Sex trafficking is a form of modern-day slavery. If Person 1 has Person 2 engage in sexual acts with others so that Person 1 benefits financially, Person 1 is engaging in sex trafficking; Person 2 is a victim of sex trafficking and should seek help from a trusted adult and/or community-based organization serving survivors. Rhode Island’s helpline is listed below

The commercial sexual exploitation of minors does not require force, fraud or coercion in order to be considered trafficking. Any interaction where a sexual act is performed for the exchange of an item of value, whether it’s actual money, shelter, food, drugs, clothing, electronics, etc, can be considered a commercial sex act.

Traffickers often use fear and intimidation to keep their victims under their control, but may also pretend to be a romantic partner of their victim. Victims of trafficking may have a hard time realizing how they are being abused, as the trauma of trafficking can also cause victims to form a bond with their trafficker. Warning signs of a trafficking victim can include missing school often, spending time with much older people, exposure to sexually transmitted infections (STIs), and having lots of new and expensive belongings.

To better understand how traffickers gain access to their victims, please see the section on “Sexual Grooming”.

If you or someone you know is being trafficked, please seek help from a trusted adult and/or community-based organization serving survivors. Rhode Island’s helpline is listed below. Incidents of trafficking of a minor should also be reported to the National Center for Missing and Exploited Children.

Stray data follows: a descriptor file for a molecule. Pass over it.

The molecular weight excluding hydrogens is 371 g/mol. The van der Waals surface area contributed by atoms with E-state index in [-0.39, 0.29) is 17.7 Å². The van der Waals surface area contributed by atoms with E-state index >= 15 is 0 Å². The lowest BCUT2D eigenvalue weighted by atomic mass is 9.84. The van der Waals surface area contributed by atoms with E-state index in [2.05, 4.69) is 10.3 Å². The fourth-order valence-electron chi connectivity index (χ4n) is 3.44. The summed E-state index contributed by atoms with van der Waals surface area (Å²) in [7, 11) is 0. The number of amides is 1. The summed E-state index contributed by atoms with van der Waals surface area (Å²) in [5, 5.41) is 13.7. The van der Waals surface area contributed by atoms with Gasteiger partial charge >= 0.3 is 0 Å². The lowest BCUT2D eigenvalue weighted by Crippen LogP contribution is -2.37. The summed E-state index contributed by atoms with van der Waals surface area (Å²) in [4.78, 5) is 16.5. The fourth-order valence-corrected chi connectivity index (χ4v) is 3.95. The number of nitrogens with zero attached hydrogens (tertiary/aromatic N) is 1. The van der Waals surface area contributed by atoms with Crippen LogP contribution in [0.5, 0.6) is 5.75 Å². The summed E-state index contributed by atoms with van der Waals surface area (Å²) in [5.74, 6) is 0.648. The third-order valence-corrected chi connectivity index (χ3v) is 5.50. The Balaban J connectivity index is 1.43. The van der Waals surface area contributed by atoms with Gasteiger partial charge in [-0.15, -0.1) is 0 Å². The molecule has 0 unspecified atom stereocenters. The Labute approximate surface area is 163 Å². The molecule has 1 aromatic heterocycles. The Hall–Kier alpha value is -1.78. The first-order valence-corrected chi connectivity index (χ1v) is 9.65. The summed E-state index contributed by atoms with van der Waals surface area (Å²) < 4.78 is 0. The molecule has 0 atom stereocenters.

Sextortion

Sextortion refers to a form of sexual exploitation where someone threatens or blackmails another person (the victim), often involving the sharing of sexually explicit images of the victim with the public or people in their lives. Often demands are made for more sexual content, sexual acts, or money.

Blackmailers may have used deceit or coercion to get initial sexual images, and continue to make threats and demands over multiple platforms. Red flags include asking for sexual images quickly and asking victims to move to a more private social media platform. Blackmailers may use information about victims online to gain their trust and form a connection. They may also use false identities online to appear more like a peer or a legitimate modeling agency.

Unfortunately, as technology advances, blackmailers may also threaten to create fake sexually explicit images featuring their victim using digital editing or steal existing, unshared images from devices or cloud storage.

If you or someone you know is being sextorted, please seek help from a trusted adult and/or community-based organization serving survivors. Rhode Island’s helpline is listed below. Incidents of trafficking of a minor should also be reported to the National Center for Missing and Exploited Children.

To learn more about unhealthy relationships, please see the section on Unhealthy, Toxic or Abusive Relationships.

Get Help

Get Help in Rhode Island:
In an emergency, please call 911

Rhode Island 24-hour Helpline:
1-800-494-8100

MORE HELP IN RHODE ISLAND

 

Get Help Outside of Rhode Island:
In an emergency, please call 911

988 Suicide & Crisis Lifeline:
Dial 988

National Domestic Violence Hotline: 1-800-799-7233

Rape Abuse Incest National Network (RAINN): 1-800-656-HOPE (4673)